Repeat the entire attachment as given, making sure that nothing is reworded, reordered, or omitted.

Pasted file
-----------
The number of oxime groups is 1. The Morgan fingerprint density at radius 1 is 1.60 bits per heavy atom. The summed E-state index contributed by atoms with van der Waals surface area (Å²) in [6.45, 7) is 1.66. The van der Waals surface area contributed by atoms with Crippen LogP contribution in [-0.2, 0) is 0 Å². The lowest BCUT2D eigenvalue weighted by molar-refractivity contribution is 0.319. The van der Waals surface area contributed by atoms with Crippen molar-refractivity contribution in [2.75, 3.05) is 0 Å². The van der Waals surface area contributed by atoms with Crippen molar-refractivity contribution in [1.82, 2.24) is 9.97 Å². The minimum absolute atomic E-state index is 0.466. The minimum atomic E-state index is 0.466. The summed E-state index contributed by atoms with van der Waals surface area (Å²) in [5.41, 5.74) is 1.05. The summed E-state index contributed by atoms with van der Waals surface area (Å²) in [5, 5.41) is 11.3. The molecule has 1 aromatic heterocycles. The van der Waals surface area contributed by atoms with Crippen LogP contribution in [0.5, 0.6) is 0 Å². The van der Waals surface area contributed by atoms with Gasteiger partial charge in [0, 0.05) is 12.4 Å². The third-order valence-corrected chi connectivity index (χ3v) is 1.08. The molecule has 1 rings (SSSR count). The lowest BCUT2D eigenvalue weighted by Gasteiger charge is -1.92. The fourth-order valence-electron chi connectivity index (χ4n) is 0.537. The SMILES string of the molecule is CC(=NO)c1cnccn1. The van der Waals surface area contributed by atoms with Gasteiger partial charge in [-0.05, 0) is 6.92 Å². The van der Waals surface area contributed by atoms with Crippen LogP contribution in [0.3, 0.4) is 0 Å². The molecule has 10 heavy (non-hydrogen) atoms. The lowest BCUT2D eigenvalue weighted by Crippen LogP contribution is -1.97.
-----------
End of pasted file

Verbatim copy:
The number of oxime groups is 1. The Morgan fingerprint density at radius 1 is 1.60 bits per heavy atom. The summed E-state index contributed by atoms with van der Waals surface area (Å²) in [6.45, 7) is 1.66. The van der Waals surface area contributed by atoms with Crippen LogP contribution in [-0.2, 0) is 0 Å². The lowest BCUT2D eigenvalue weighted by molar-refractivity contribution is 0.319. The van der Waals surface area contributed by atoms with Crippen molar-refractivity contribution in [2.75, 3.05) is 0 Å². The van der Waals surface area contributed by atoms with Crippen molar-refractivity contribution in [1.82, 2.24) is 9.97 Å². The minimum absolute atomic E-state index is 0.466. The minimum atomic E-state index is 0.466. The summed E-state index contributed by atoms with van der Waals surface area (Å²) in [5.41, 5.74) is 1.05. The summed E-state index contributed by atoms with van der Waals surface area (Å²) in [5, 5.41) is 11.3. The molecule has 1 aromatic heterocycles. The van der Waals surface area contributed by atoms with Crippen LogP contribution in [0.5, 0.6) is 0 Å². The van der Waals surface area contributed by atoms with Gasteiger partial charge in [0, 0.05) is 12.4 Å². The third-order valence-corrected chi connectivity index (χ3v) is 1.08. The molecule has 1 rings (SSSR count). The lowest BCUT2D eigenvalue weighted by Gasteiger charge is -1.92. The fourth-order valence-electron chi connectivity index (χ4n) is 0.537. The SMILES string of the molecule is CC(=NO)c1cnccn1. The van der Waals surface area contributed by atoms with Gasteiger partial charge in [-0.05, 0) is 6.92 Å². The van der Waals surface area contributed by atoms with Crippen LogP contribution in [0.3, 0.4) is 0 Å². The molecule has 10 heavy (non-hydrogen) atoms. The lowest BCUT2D eigenvalue weighted by Crippen LogP contribution is -1.97.